Andreas Roepstorff appointed new head of school
Professor Andreas Roepstorff has been appointed to the position of head of the School of Culture and Society as of 1 April 2022.
Roepstorff is currently the deputy head of school with responsibility for research. His new job will involve continuing the process of positive development that the school is currently enjoying. He is replacing Bjarke Paarup, who will be returning to his research at the Department of Anthropology after ten years as head of school.
Roepstorff is an anthropologist and biologist. He is an internationally respected professor in the field of brain and cognition research. During his many years as director of the Interacting Minds Centre, he has been a strong driving force for cross-disciplinary studies – leading to a number of major research awards in recognition of his innovative and cross-disciplinary research into human culture and biology.
So the dean, Johnny Laursen, is delighted that such a strong candidate will now be continuing the positive development of the school as well as helping to strengthen the organisation:
“I’m delighted that we can now appoint Andreas Roepstorff as the new head of the School of Culture and Society. Andreas is well-known at Aarhus University for his involvement in innovative, cross-disciplinary research and his contribution to national collaboration with a view to improving the conditions for academia. I’m confident that he will continue the excellent academic progress which the school has been enjoying for a long time, as well as making an important contribution to the work of the faculty management team,” says Laursen.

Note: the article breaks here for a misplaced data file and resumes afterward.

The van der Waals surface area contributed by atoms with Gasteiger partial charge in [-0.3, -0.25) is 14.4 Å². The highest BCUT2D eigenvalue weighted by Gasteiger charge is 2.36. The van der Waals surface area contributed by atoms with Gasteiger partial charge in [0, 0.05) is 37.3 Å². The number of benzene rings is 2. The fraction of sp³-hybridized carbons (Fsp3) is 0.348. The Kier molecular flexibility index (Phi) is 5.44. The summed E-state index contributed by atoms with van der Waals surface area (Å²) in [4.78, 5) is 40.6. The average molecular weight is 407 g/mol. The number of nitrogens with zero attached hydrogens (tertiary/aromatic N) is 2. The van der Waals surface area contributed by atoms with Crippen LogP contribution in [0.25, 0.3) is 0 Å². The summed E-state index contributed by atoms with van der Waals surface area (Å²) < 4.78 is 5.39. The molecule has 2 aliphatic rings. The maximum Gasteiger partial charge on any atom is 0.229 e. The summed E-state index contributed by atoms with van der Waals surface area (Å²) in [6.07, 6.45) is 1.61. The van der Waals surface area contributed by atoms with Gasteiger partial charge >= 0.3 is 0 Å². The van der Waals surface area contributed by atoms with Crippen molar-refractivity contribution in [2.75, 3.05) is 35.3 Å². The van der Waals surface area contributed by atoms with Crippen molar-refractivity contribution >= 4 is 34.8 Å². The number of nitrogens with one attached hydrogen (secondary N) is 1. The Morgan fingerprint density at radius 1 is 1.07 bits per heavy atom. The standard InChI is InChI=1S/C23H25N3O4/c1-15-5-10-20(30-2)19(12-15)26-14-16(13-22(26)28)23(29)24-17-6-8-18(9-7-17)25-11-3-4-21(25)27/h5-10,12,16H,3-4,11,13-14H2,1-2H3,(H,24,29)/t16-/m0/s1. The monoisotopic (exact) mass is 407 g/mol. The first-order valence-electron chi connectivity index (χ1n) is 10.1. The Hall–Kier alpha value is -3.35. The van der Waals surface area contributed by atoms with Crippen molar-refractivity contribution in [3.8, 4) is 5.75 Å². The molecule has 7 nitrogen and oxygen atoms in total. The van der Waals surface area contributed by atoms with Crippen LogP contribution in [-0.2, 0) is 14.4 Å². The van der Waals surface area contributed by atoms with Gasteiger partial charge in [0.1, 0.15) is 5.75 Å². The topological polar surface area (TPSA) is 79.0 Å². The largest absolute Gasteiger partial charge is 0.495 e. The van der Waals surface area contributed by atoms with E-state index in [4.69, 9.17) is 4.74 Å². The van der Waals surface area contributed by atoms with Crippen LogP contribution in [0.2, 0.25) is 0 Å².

Complex problems require interdisciplinary approaches
When Roepstorff became deputy head of school with responsibility for research one and a half years ago, he said:
“The school does fantastic research into the past, present and future; into nature and culture; and into small-scale and large-scale issues. The school has been growing fast in recent years, thanks partly to grants from sources other than the Danish Council for Independent Research and foundations designed for the more classical humanities. The competences we possess at the school are particularly relevant in relation to a range of complex problems requiring interdisciplinary approaches. As deputy head of school with responsibility for research, I hope I can help to support new initiatives and activities – preferably across multiple departments and centres. I am proud to be joining the school management team and look forward to getting started.”
This interdisciplinary approach will continue to be a point of focus at the school, explains Roepstorff, who also has a few words to say about the immediate future:
“The School of Culture and Society is a fantastic place. It’s creative, inclusive, academic and inspiring. It’s a great honour to have the chance to continue our focus on these qualities. We are clearly living in a complex and conflictual period of human history. And the ability to navigate in such choppy waters requires insight into both culture and society. The kind of knowledge we need can’t be acquired from one day to the next. I believe that academic knowledge and basic research can supply us with important tools to help us deal with the uncertain situation we are facing at present. This is not only relevant for academic environments – it will also have an impact on the students and our partners both inside and outside the university,” says Roepstorff.